Recently, at IA Summit 2009, I had the opportunity to share several of these content quality checklists with some conference attendees who participated in the Content Strategy Consortium that Kristina Halvorson of Brain Traffic and Karen McGrane of Bond Art+Science  coordinated. The people who participated in that discussion provided excellent feedback that has helped me refine the checklists.
Content Quality Checklists
In my experience, a common misperception of the evaluation of content quality is that its scope is limited to the correction of typos and grammatical errors. Correcting spelling and grammar only scratches the surface. To truly consider content quality, we need to examine its quality along several dimensions. Consequently, the content quality checklists that follow cover everything from usefulness to voice to accuracy.
- Usefulness & Relevance:
- Does the content meet user needs, goals, and interests?
- Does the content meet business goals?
- For how long will the content be useful? When should it expire? Has its usefulness already expired?
- Is the content timely and relevant?
- Clarity & Accuracy:
- Is the content understandable to customers?
- Is the content organized logically & coherently?
- Is the content correct?
- Does the content contain factual errors, typos, or grammatical errors?
- Do images, video, and audio meet technical standards, so they are clear?
- Influence & Engagement:
- Does the content use the most appropriate techniques to influence or engage customers?
- Does the content execute those techniques effectively?
- Does the content use too many or too few techniques for the context?
- Does the content include all of the information customers need or might want about a topic?
- Does the content include too much or too little information about a topic for the context?
- Voice & Style:
- Does the content consistently reflect the editorial or brand voice?
- Does its tone adjust appropriately to the context—for example, sales versus customer service?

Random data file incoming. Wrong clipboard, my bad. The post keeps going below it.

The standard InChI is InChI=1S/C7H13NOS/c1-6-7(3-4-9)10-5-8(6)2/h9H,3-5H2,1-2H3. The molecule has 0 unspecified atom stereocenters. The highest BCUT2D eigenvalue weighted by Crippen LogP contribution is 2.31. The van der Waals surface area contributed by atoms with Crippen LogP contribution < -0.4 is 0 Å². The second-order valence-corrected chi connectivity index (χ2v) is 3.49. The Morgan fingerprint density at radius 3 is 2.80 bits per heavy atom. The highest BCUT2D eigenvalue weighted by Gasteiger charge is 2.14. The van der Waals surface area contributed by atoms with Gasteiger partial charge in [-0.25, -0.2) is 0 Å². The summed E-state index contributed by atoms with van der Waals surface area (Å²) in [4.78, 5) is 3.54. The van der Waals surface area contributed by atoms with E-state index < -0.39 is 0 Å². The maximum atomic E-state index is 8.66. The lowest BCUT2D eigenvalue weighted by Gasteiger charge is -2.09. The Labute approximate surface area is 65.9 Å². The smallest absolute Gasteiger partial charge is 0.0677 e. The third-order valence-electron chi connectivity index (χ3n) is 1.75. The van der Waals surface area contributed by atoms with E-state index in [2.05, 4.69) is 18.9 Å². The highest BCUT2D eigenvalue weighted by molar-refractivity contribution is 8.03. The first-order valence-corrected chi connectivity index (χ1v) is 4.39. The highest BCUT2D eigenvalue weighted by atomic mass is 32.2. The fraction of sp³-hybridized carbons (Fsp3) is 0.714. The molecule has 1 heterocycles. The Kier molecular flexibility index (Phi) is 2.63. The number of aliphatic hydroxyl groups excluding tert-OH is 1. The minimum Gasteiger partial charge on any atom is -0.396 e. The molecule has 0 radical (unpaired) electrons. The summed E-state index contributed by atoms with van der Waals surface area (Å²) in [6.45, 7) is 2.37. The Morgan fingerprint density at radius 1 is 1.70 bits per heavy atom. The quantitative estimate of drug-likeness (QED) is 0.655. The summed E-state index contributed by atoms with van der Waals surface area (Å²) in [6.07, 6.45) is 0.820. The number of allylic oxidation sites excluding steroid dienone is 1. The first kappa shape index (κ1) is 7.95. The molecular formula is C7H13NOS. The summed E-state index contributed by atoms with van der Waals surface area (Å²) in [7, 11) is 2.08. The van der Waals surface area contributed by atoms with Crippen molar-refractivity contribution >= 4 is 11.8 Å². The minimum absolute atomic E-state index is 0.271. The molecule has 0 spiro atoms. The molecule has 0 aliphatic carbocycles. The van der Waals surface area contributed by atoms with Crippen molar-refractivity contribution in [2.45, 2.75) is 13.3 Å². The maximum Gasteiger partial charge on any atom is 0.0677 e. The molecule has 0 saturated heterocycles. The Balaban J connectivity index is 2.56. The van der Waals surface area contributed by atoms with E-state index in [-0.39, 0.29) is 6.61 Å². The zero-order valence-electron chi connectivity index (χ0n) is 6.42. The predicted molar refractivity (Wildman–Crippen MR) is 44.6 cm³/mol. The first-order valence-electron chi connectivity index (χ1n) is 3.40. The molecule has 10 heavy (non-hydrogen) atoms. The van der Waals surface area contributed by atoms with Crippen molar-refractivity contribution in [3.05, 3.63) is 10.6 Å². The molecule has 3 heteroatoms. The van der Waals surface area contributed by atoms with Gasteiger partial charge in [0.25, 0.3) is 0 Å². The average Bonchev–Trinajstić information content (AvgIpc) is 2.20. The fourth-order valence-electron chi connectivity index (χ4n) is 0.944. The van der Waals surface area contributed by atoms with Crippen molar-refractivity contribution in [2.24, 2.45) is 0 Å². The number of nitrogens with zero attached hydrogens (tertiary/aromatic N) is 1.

- Does the content convey the appropriate editorial and brand qualities?
- Does the content seem to have a style? If so, does the content adhere to it consistently?
- Does the content read, look, or sound as though it’s professionally crafted?
- Usability & Findability:
- Is the content easy to scan or read?
- Is the content in a usable format, including headings, bulleted lists, tables, white space, or similar techniques, as appropriate to the content?
- Does the content have the appropriate metadata?
- Does the content follow search engine optimization (SEO) guidelines—such as using keywords—without sacrificing quality in other areas?
- Can customers find the content when searching using relevant keywords?
A Few Caveats
While I think these content quality checklists are a good place to start, it’s important to note several caveats relating to their scope and appropriate use.
- As for any heuristic evaluation or competitive analysis, the expertise of the person evaluating the content is as important as the heuristics he or she uses.
- An expert opinion is still an opinion. It is also important to consider other indicators of content quality such as Web metrics, usability testing, and customer feedback.
- These checklists do not entirely fit user-generated content or user assistance content. However, I think variations of these basic checklists might be useful for those contexts.
- These checklists certainly do not replace other important content strategy tools such as detailed content inventory and analysis.